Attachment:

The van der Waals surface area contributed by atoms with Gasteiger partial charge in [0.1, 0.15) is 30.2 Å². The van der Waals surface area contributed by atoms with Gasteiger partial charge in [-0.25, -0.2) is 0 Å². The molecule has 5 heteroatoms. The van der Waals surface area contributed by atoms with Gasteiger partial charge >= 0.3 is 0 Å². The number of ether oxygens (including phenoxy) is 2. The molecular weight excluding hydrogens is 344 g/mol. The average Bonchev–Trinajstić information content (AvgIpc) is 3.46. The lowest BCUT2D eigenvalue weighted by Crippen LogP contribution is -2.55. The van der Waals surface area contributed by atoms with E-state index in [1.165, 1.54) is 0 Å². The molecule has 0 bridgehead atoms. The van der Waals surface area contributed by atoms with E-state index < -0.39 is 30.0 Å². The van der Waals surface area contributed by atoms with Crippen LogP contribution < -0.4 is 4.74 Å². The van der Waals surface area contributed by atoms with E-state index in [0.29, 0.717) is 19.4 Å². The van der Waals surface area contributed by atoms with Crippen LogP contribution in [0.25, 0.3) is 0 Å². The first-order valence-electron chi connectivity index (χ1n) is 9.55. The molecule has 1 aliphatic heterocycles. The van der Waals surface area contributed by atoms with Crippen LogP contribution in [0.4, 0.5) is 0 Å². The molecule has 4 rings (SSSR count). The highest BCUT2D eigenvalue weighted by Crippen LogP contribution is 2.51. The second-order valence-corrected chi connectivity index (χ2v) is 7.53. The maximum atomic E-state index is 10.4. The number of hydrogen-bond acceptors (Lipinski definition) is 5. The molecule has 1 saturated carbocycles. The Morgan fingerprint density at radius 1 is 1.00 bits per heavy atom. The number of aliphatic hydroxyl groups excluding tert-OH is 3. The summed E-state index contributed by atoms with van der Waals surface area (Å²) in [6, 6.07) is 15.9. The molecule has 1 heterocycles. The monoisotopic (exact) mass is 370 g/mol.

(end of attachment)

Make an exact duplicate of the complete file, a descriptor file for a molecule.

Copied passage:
The van der Waals surface area contributed by atoms with Gasteiger partial charge in [0.1, 0.15) is 30.2 Å². The van der Waals surface area contributed by atoms with Gasteiger partial charge in [-0.25, -0.2) is 0 Å². The molecule has 5 heteroatoms. The van der Waals surface area contributed by atoms with Gasteiger partial charge >= 0.3 is 0 Å². The number of ether oxygens (including phenoxy) is 2. The molecular weight excluding hydrogens is 344 g/mol. The average Bonchev–Trinajstić information content (AvgIpc) is 3.46. The lowest BCUT2D eigenvalue weighted by Crippen LogP contribution is -2.55. The van der Waals surface area contributed by atoms with E-state index in [1.165, 1.54) is 0 Å². The molecule has 0 bridgehead atoms. The van der Waals surface area contributed by atoms with E-state index < -0.39 is 30.0 Å². The van der Waals surface area contributed by atoms with Crippen LogP contribution < -0.4 is 4.74 Å². The van der Waals surface area contributed by atoms with E-state index in [0.29, 0.717) is 19.4 Å². The van der Waals surface area contributed by atoms with Crippen LogP contribution in [0.25, 0.3) is 0 Å². The first-order valence-electron chi connectivity index (χ1n) is 9.55. The molecule has 1 aliphatic heterocycles. The van der Waals surface area contributed by atoms with Crippen LogP contribution in [0.4, 0.5) is 0 Å². The molecule has 4 rings (SSSR count). The highest BCUT2D eigenvalue weighted by Crippen LogP contribution is 2.51. The second-order valence-corrected chi connectivity index (χ2v) is 7.53. The maximum atomic E-state index is 10.4. The number of hydrogen-bond acceptors (Lipinski definition) is 5. The molecule has 1 saturated carbocycles. The Morgan fingerprint density at radius 1 is 1.00 bits per heavy atom. The number of aliphatic hydroxyl groups excluding tert-OH is 3. The summed E-state index contributed by atoms with van der Waals surface area (Å²) in [6, 6.07) is 15.9. The molecule has 1 heterocycles. The monoisotopic (exact) mass is 370 g/mol.